Wednesday, February 04, 2009

Article #4 A Nation Online: Entering the Broadband Age

it's a shame that i had a conversation yesterday where i took the position that grad students didn't get senioritis, and here i am the last of my group to post-up and still putting it off for no good reason other than sheer laziness. my lethargy might have been a good thing though, since i was able to spot a thoroughly pertinent article in the interim which i might have missed had i posted earlier in the afternoon.

i was assigned the last article, "A Nation Online: Entering the Broadband Age", which was kind of a bummer at first ("i get the one that's 15 pages?! National Telecommunications and Information Administration, US Department of Commerce? boring!") but this quickly changed to elation once i realized that it was in big print with lots of graphs.

I keed! I keed!

so, the reading was basically a run down of the growth of broadband usage between Sept 01 and oct 03, as well as examine the ways that broadband users differ from dial up users. the article is broken down into four distinct sections: access & use, online behavior, the effects of geography, and reasons for non use.

in the three year window being examined, the number of households with internet grew by 12.6%, adding almost 7 million internet users to the world. the number of homes using cable connections almost doubled (from 6.6 mil to 12.6 mil), and the number of homes using dsl almost tripled (from 3.3 mil to 9.3 mil). interestingly, the number of dial up users, still the visible majority of internet users, experienced an almost 13% decrease. in short, this is a very visible sign that internet users are changing over to using broadband for their internet needs.

the online behavior section of the reading was a pretty straight forward look at the differences in the different ways that broadband and dial-up users interact with the internet. this section was broken down into its own little set of sections: communications (almost everyone uses email, regardless of their connection level), entertainment ("dial up users are more like those without the internet at home in terms of their use of the internet for entertainment"), transactions (there were obvious differences, specifically with online banking, but it's obvious that people still rocking dial-up are able to get their on once and a while), and information, which i thought of as reference (it was around this time that a lot of the simple search sites were hitting their stride and "to google" was becoming a valid verb, so everyone was more or less using the internet to get health advice, news, weather and sports info).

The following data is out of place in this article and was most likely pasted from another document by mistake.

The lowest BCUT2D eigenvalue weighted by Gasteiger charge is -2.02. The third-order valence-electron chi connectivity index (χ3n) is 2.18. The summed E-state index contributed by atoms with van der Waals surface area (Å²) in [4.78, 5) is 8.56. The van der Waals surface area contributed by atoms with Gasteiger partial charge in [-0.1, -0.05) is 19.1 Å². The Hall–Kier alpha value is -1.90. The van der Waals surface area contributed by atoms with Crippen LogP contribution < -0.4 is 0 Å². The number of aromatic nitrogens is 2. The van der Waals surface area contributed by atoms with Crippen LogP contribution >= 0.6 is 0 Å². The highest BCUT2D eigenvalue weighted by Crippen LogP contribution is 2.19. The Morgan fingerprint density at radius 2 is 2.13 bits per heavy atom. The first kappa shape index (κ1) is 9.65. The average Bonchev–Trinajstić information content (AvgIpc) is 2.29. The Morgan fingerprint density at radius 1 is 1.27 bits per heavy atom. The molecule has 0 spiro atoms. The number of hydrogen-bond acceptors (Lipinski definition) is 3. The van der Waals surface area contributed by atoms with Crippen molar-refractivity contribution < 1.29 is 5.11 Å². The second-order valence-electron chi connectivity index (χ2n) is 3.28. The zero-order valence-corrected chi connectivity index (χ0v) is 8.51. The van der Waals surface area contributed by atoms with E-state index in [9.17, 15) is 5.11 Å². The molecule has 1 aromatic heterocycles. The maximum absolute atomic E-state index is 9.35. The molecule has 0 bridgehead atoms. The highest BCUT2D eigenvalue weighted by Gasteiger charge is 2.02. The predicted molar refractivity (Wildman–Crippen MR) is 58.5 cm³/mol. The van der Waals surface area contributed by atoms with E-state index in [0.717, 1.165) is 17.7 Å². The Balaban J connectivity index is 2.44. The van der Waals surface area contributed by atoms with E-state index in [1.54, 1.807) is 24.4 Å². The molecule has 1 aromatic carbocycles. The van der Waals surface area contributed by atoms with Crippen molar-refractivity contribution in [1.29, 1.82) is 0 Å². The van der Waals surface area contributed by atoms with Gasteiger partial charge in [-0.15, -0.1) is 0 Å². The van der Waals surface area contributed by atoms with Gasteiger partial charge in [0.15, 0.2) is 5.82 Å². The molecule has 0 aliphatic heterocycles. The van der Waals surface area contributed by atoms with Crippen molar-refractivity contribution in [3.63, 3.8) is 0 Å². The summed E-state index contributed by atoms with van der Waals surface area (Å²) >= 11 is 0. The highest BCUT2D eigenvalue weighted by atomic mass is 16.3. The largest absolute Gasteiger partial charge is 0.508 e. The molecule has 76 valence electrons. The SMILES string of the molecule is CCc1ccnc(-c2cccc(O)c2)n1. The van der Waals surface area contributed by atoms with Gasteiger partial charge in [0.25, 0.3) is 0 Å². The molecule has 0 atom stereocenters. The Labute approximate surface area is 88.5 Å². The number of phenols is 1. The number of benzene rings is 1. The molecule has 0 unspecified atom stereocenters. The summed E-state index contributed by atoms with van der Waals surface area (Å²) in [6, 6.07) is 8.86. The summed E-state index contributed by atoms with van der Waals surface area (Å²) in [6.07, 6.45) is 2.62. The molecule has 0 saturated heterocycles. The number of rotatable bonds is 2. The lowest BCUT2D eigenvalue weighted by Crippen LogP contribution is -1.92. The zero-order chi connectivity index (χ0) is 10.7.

not surprisingly, people who live in rural areas are less likely to have broadband than people in urban areas, especially "central cities." the reading makes some pretty valid reasons why this might be, including the lack of cable access, the higher price tag that might go with a lower subscriber base, and the limited range of dsl services from their central switching offices. very simply, the availability of broadband internet in rural areas is a road filled with many more potholes than in urban areas.

shockingly, 41.3% of all americans still don't use the internet at all, from anywhere, according to the reading. the main reasons for people not using the internet, or not switching to broadband were that they weren't interested or thought they didn't need it, and that it was too expensive.